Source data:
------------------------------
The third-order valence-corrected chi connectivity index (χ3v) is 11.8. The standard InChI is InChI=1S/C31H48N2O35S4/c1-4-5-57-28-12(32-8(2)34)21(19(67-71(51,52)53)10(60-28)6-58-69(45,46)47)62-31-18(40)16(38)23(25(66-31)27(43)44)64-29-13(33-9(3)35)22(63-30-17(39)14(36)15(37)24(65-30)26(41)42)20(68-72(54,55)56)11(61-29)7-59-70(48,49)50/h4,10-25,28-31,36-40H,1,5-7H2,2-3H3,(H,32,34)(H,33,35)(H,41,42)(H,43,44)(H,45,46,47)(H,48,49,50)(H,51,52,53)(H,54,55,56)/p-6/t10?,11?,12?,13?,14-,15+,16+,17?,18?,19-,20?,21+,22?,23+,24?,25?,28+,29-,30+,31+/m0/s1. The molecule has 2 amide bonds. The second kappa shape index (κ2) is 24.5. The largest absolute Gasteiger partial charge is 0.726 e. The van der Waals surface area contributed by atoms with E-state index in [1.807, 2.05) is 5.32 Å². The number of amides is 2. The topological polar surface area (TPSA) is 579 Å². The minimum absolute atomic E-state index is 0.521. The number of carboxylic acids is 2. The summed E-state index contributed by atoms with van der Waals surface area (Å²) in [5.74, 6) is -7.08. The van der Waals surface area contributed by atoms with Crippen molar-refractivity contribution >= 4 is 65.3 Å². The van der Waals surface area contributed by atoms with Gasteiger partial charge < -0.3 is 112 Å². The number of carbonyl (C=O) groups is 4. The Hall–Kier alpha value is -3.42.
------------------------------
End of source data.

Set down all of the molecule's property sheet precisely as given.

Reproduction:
The third-order valence-corrected chi connectivity index (χ3v) is 11.8. The standard InChI is InChI=1S/C31H48N2O35S4/c1-4-5-57-28-12(32-8(2)34)21(19(67-71(51,52)53)10(60-28)6-58-69(45,46)47)62-31-18(40)16(38)23(25(66-31)27(43)44)64-29-13(33-9(3)35)22(63-30-17(39)14(36)15(37)24(65-30)26(41)42)20(68-72(54,55)56)11(61-29)7-59-70(48,49)50/h4,10-25,28-31,36-40H,1,5-7H2,2-3H3,(H,32,34)(H,33,35)(H,41,42)(H,43,44)(H,45,46,47)(H,48,49,50)(H,51,52,53)(H,54,55,56)/p-6/t10?,11?,12?,13?,14-,15+,16+,17?,18?,19-,20?,21+,22?,23+,24?,25?,28+,29-,30+,31+/m0/s1. The molecule has 2 amide bonds. The second kappa shape index (κ2) is 24.5. The largest absolute Gasteiger partial charge is 0.726 e. The van der Waals surface area contributed by atoms with E-state index in [1.807, 2.05) is 5.32 Å². The number of amides is 2. The topological polar surface area (TPSA) is 579 Å². The minimum absolute atomic E-state index is 0.521. The number of carboxylic acids is 2. The summed E-state index contributed by atoms with van der Waals surface area (Å²) in [5.74, 6) is -7.08. The van der Waals surface area contributed by atoms with Crippen molar-refractivity contribution >= 4 is 65.3 Å². The van der Waals surface area contributed by atoms with Gasteiger partial charge < -0.3 is 112 Å². The number of carbonyl (C=O) groups is 4. The Hall–Kier alpha value is -3.42.